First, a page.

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City Pilot Tests Bus Rapid Transit, With Or Without Congestion Pricing


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City Pilot Tests Bus Rapid Transit, With Or Without Congestion Pricing

Bobby Cuza

NY1 News


A big part of the mayor's congestion pricing plan is improving bus service and as NY1 Transit reporter Bobby Cuza finds in the following report, there are already plans underway that would radically transform bus service as we know it.


[imga=right]http://www.nyctransitforums.com/forums/photoplog/images/1/medium/1_IMG00131.jpg[/imga]Imagine how much faster buses could move without the long, slow procession of riders waiting to dip their MetroCards. On at least one bus route by this time next year, that'll be a thing of the past with bus stops configured to allow riders to pay before they board.


"We're trying to speed up all aspects of the system, whether it's the boarding, or de-boarding, or when you're in traffic,” says Transportation Commissioner Janette Sadik-Khan.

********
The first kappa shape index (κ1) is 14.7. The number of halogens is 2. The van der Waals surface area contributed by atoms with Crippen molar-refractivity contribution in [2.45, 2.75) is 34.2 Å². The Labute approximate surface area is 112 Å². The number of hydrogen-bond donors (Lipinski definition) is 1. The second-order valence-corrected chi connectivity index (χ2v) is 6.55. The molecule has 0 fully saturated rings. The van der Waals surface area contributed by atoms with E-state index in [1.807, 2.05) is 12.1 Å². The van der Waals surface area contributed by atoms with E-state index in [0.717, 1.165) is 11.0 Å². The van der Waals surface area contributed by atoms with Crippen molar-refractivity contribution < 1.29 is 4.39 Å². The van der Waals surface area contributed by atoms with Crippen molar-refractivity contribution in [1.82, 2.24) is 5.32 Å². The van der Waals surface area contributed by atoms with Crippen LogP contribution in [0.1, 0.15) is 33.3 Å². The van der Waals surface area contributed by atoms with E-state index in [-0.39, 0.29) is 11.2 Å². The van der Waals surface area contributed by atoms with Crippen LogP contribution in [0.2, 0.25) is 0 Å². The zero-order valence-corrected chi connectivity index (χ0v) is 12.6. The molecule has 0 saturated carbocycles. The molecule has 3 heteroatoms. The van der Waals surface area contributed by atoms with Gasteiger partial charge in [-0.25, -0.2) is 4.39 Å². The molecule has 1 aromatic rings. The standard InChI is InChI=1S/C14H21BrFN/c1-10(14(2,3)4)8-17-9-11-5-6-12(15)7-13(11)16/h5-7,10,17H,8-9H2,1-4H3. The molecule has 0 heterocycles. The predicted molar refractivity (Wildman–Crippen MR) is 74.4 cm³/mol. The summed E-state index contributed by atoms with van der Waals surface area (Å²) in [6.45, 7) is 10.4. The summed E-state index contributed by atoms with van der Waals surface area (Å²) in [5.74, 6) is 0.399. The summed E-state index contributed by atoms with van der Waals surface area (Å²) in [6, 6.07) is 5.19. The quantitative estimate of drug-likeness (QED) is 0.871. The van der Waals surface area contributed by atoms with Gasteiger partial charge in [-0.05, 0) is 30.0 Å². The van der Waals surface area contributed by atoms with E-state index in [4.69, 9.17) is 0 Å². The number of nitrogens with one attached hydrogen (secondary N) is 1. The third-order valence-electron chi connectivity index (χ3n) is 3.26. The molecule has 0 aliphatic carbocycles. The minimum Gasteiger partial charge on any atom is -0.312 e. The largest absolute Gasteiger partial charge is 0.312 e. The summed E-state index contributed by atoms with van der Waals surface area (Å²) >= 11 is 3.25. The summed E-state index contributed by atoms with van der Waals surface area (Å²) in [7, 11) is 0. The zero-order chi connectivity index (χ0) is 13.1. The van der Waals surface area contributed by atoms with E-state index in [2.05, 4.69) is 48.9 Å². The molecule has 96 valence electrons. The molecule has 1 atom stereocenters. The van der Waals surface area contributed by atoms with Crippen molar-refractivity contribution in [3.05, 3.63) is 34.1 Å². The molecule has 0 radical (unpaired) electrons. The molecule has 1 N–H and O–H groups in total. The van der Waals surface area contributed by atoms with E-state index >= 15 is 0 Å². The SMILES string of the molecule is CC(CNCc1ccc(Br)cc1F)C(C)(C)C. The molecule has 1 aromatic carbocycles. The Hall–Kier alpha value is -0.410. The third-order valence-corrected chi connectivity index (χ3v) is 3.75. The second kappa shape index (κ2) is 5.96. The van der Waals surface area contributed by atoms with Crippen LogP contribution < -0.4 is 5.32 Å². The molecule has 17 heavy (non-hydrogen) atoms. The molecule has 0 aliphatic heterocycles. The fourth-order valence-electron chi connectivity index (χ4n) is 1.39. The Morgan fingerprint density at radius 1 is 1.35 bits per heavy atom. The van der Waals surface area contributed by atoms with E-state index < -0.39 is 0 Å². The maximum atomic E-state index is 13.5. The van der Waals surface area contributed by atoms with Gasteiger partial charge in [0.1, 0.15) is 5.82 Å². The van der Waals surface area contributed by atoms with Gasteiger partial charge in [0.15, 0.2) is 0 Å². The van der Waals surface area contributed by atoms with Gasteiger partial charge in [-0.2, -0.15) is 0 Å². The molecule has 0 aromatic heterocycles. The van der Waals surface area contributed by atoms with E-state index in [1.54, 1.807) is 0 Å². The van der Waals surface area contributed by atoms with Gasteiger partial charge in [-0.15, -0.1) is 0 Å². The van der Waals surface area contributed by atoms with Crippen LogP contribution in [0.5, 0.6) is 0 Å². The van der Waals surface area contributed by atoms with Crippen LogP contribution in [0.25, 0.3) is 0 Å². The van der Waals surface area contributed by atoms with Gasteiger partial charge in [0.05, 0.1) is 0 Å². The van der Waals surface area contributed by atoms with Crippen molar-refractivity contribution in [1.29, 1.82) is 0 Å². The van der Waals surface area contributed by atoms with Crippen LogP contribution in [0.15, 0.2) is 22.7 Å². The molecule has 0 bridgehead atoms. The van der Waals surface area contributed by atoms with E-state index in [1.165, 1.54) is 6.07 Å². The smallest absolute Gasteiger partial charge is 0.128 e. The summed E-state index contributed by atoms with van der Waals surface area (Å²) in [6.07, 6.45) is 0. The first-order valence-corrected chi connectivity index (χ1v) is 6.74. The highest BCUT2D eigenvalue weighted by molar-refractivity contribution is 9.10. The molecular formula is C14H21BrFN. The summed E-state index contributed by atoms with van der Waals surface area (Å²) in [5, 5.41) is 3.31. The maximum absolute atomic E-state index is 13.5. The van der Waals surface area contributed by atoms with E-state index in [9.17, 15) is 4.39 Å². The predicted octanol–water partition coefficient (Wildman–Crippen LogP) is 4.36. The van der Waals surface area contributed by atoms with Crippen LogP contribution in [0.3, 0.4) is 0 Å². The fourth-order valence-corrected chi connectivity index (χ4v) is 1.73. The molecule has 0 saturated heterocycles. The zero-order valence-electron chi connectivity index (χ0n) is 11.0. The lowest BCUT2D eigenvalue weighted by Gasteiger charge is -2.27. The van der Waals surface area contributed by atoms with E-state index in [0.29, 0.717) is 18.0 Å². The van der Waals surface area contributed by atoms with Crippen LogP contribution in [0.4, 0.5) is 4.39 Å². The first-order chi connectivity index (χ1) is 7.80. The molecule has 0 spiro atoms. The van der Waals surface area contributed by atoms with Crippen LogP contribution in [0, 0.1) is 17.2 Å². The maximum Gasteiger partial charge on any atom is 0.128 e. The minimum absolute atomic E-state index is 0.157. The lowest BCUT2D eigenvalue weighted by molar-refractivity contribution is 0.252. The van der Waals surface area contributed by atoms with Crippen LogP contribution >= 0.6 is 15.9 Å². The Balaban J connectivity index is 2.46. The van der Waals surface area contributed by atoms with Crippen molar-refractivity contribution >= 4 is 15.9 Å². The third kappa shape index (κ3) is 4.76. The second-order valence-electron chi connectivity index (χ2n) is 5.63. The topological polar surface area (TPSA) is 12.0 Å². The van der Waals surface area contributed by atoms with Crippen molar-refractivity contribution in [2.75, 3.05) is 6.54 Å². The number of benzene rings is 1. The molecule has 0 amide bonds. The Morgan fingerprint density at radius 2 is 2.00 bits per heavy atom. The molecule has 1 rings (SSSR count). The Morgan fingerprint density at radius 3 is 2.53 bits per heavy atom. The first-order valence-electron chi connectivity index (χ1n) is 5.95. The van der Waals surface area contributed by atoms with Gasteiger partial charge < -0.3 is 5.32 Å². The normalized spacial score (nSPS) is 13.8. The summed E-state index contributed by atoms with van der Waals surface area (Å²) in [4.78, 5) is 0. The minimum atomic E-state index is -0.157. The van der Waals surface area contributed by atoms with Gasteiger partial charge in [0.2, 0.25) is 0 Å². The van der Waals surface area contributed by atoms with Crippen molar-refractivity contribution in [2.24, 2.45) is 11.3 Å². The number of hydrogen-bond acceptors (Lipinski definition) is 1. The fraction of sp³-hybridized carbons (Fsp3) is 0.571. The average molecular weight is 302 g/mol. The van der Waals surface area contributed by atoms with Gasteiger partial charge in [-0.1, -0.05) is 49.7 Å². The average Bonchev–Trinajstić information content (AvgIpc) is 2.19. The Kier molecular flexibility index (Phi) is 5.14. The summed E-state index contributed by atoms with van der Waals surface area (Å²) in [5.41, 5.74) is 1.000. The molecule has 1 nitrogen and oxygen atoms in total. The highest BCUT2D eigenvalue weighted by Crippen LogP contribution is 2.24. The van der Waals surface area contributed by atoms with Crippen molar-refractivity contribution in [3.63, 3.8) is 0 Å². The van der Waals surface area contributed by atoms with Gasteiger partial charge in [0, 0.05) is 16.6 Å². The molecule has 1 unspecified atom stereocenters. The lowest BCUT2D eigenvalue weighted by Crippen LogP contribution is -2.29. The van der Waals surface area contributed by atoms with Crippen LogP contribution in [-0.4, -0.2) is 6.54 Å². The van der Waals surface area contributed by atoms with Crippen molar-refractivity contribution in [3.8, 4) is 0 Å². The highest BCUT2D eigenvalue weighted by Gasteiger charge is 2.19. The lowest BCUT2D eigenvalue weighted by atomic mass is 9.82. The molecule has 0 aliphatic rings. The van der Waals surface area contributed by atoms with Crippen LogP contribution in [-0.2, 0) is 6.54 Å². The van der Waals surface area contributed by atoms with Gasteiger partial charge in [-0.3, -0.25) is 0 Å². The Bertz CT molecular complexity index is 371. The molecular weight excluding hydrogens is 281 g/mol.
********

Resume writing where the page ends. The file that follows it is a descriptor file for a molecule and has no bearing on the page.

It's all part of a program known as bus rapid transit, a collection of measures designed to speed up buses. It's been done successfully in cities like Miami, where Mayor Michael Bloomberg traveled this spring to see the program firsthand. It’s being tried out on five routes here in the city:



  • Along First and Second Avenues in Manhattan;
  • Pelham Parkway and Fordham Road in the Bronx;
  • Merrick Boulevard in Queens;
  • Nostrand Avenue in Brooklyn;
  • Hylan Boulevard route in Staten Island that runs over the Verrazano into Bay Ridge Brooklyn.

The city had originally planned to implement bus rapid transit along two routes by this fall. But they're now going back and looking at ways to revamp the program using even more dramatic measures to increase bus speeds.


One of those measures is signal prioritization, which uses technology to alter traffic lights.


"When a bus hits an intersection, it gets a green light, when the rest of the traffic is given a red light. So it goes through an intersection first,” says Sadik-Khan.


Buses and the dedicated lanes they travel in would also be painted a distinct color. The city and MTA also want to mount cameras on the fronts of buses to photograph the license plates of any cars blocking the bus lane.


While improving bus service is a key element of the mayor's congestion pricing proposal, bus rapid transit will go forward regardless of whether congestion pricing is approved.


"Every day, over two million New Yorkers are using the bus system, so we are trying to find ways to improve that service,” says Sadik-Khan.



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